82Cf.figs. 80, 81.

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Fig. 51.fol. 6. Beginning of Matthew's Gospel.

Fig. 52. fol. 73V.St. Mark.

Fig. 53. fol. 74. Beginning of Mark's Gospel. Cracow, Biblioteka Czartoryskich1870.

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because of its connection with the Gospels in Dionysiou and Berlin. Indeed, when the ruling system is taken into account, it might even be considered a product of the same scriptorium. But no doubt outside models also played an important part; and, considering the low artistic level of its decoration, its execution was evidently not in response to the request from a highplaced aristocratic patron.

V One more manuscript which may be of slightly later date than the three Gospels just discussed, has now to be considered, although it stands somewhat outside the mainstream of our group. It is a Gospels in the Walters Art Gallery in Baltimore, W 52883,a large and specially carefully produced book which is written in a firm and fluent, widely spaced minuscule that has its closest parallels in the even later Gospels in Manchester, the last manuscriptto be dealt with in this paper. Only one figuralminiature remains, a picture of Luke 84 painted on the verso of a single leaf with blank recto,glued in so as to face the beginning of the text of his Gospel. The last few lines ofLuke's Gospel are now missing and must once have been present on a recto page which had the portrait of John on its verso85. There may in fact have been the usual complete set of four evangelists. The Luke miniature is, however, so different from all other figural work in the group, both in its style and its colour scheme, that it was probably not originally part of the manuscript, but a later addition; and this must have been true of the other miniatures as well. For that reason it will not be discussed here. The pattern and colouring of the four exceedingly beautifulcarpet headpieces (figs. 57-60), all of them forming perfect squares, is unusually attractive,and constitutes a high point within the sub-group. The patterns, rendered in exquisite taste, are very complex, and may be considered the most original work in the whole group next to those of the Dionysiou Gospels. Three of them incorporate versions of the feathery fan-like structurewhich is the main feature of the Luke headpieces in Dionysiou and Iviron;they are embedded in vigorous overall scrollwork with leafy palmettes. To the right of the square ornament there rises in every case a stalk with a large palmette which carries a single bird, some of them in violent movement; and every square is surmounted by a group of two birds flanking a central ornament. These four exquisite pages are of an extremely lively and harmonious effect, and of an impeccability and vitalitywhich distinguishes them from their relatives in most of the other manuscripts. The cat forming the initial E at the beginning of the Gospel of Luke (fig. 59) may be singled out here for special mention; we shall meet it again in the same place in the Moscow Gospels 86.The other three initials are more traditional. The script, black and heavy, is upright and particularly regular; as usual in most manuscripts of this group, the first page of each Gospel, with four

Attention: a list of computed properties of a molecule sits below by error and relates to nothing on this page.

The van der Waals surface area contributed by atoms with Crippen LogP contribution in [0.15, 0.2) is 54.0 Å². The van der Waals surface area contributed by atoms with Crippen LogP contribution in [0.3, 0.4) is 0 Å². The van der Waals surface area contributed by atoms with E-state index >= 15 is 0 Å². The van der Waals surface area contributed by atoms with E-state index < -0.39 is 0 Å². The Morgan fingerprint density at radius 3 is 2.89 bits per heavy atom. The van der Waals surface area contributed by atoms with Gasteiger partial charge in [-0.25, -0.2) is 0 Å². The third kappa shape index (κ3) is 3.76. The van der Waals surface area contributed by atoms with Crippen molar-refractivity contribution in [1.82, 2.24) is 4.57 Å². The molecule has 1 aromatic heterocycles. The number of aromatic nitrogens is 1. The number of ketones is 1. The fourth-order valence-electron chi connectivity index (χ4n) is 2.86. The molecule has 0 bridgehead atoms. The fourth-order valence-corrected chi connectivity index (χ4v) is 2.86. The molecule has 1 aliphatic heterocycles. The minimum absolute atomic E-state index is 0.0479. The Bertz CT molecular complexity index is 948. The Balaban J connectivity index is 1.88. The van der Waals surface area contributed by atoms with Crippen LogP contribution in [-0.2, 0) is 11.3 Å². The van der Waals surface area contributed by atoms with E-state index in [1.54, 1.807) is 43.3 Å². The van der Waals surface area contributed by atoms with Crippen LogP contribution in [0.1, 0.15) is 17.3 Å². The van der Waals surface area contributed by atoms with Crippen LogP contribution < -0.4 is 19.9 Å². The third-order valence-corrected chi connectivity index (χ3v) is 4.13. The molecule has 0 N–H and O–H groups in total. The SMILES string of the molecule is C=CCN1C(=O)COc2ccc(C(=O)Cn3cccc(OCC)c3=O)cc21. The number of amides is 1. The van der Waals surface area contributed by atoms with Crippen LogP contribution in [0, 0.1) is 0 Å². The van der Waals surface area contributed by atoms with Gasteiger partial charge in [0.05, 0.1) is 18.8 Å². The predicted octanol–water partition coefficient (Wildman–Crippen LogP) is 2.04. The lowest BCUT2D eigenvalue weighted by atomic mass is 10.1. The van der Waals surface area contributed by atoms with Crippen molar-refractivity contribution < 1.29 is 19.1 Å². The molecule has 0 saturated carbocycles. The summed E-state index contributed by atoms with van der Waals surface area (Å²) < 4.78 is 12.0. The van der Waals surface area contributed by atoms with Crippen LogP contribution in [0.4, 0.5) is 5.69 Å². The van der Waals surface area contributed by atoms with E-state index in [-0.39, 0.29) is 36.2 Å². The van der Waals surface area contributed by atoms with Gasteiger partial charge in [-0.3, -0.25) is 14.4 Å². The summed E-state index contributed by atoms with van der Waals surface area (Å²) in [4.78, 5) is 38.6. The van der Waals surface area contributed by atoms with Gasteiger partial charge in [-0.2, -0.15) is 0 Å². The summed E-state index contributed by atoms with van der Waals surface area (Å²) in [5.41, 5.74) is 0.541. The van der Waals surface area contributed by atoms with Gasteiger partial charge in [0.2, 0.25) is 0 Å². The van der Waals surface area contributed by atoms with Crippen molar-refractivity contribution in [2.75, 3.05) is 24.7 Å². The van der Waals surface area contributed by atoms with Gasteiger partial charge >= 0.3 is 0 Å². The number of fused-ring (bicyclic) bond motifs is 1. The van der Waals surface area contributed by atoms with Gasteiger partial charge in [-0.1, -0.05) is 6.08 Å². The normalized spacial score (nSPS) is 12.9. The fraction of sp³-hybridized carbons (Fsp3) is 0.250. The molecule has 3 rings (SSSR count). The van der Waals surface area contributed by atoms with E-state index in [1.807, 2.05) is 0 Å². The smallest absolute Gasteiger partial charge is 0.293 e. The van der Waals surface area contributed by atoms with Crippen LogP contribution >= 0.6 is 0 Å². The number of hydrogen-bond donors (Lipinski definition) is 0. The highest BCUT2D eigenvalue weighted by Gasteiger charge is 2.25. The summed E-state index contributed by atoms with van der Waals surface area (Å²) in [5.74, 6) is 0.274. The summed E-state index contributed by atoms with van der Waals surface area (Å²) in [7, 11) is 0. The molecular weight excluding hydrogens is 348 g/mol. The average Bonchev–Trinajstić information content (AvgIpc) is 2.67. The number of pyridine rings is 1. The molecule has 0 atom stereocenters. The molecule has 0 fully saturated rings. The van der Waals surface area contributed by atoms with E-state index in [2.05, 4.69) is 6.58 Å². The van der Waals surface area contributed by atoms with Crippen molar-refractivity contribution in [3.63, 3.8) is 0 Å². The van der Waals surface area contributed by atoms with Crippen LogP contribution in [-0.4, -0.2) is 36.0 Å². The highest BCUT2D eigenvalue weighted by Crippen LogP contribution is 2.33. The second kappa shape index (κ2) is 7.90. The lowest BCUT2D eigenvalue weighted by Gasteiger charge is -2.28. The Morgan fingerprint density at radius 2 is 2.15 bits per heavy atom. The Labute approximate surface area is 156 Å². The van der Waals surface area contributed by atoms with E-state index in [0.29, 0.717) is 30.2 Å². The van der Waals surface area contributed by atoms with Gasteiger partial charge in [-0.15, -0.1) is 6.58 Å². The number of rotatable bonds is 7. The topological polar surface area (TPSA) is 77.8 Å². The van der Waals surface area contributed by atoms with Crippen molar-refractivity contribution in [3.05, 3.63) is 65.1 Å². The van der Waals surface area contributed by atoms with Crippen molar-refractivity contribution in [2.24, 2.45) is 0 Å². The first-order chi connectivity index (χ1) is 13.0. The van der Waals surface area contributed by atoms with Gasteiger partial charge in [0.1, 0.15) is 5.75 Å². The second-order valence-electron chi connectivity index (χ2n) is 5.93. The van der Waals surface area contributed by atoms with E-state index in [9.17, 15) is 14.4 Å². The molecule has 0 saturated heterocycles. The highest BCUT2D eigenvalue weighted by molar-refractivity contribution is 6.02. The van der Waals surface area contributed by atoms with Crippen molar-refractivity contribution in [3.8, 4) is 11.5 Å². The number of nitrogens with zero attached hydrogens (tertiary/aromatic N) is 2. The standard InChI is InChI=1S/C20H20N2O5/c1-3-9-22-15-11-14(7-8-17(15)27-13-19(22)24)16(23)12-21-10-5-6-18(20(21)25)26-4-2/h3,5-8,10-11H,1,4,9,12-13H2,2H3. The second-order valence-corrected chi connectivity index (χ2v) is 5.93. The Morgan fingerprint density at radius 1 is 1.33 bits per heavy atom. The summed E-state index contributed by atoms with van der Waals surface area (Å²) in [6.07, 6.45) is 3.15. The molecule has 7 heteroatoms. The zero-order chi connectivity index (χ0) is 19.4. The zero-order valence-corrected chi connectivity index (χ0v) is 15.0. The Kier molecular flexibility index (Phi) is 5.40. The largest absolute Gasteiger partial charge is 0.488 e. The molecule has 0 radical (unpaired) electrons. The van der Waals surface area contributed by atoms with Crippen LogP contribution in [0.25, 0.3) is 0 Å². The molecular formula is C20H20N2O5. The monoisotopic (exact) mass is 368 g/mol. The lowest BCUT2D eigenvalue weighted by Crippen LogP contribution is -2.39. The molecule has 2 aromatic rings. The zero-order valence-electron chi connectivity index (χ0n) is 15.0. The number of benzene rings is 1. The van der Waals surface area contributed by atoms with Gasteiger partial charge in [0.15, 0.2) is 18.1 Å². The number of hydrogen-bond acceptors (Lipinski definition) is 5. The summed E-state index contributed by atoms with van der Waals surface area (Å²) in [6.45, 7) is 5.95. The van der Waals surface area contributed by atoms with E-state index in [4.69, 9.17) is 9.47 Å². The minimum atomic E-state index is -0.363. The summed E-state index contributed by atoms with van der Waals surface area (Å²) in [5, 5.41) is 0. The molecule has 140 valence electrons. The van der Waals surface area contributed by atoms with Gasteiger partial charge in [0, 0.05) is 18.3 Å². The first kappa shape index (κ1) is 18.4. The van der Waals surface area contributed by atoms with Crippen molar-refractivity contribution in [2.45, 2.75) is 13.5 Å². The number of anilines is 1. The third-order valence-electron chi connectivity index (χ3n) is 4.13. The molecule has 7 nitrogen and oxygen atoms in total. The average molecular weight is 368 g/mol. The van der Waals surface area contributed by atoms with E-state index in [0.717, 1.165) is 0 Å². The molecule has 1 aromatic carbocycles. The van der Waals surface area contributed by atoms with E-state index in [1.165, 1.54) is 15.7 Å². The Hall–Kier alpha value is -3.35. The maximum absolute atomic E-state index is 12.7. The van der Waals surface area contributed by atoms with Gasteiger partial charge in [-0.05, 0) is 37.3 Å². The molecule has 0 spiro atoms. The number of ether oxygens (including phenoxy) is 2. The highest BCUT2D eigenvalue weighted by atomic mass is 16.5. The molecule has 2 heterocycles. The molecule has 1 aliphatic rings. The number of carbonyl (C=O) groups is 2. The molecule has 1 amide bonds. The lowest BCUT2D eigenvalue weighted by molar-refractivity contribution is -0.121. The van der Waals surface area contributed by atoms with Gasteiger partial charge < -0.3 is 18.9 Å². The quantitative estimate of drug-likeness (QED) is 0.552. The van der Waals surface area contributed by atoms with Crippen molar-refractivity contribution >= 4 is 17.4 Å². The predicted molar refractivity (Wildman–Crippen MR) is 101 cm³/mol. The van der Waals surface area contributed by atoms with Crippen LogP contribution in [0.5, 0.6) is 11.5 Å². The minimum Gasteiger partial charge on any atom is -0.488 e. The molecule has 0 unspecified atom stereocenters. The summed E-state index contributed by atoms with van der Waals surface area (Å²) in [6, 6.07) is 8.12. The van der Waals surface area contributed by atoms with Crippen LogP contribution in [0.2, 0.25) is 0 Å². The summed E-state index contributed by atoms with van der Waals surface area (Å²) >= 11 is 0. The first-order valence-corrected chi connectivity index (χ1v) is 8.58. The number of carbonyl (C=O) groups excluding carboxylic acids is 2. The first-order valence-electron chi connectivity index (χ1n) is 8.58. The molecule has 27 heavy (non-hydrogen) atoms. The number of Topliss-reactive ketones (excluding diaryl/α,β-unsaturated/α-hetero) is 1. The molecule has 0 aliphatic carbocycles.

8325,2 x 16,7 cm. Ruling system: Leroy 52 C 1. K.W. Clark, A descriptive catalogue of Greek New Testament manuscripts in America, Chicago 1957, pp. 558ff. 840. Demus, Studien zur byzantinischen Buchmalerei des 15. Jahrhunderts, in: Jahrbuchder osterreichischen byzantinischen Gesellschaft, 9, 1960, p. 80, fig. 2. 85Clark, A descriptive catalogue, p. 559. 86Cf. fig. 79.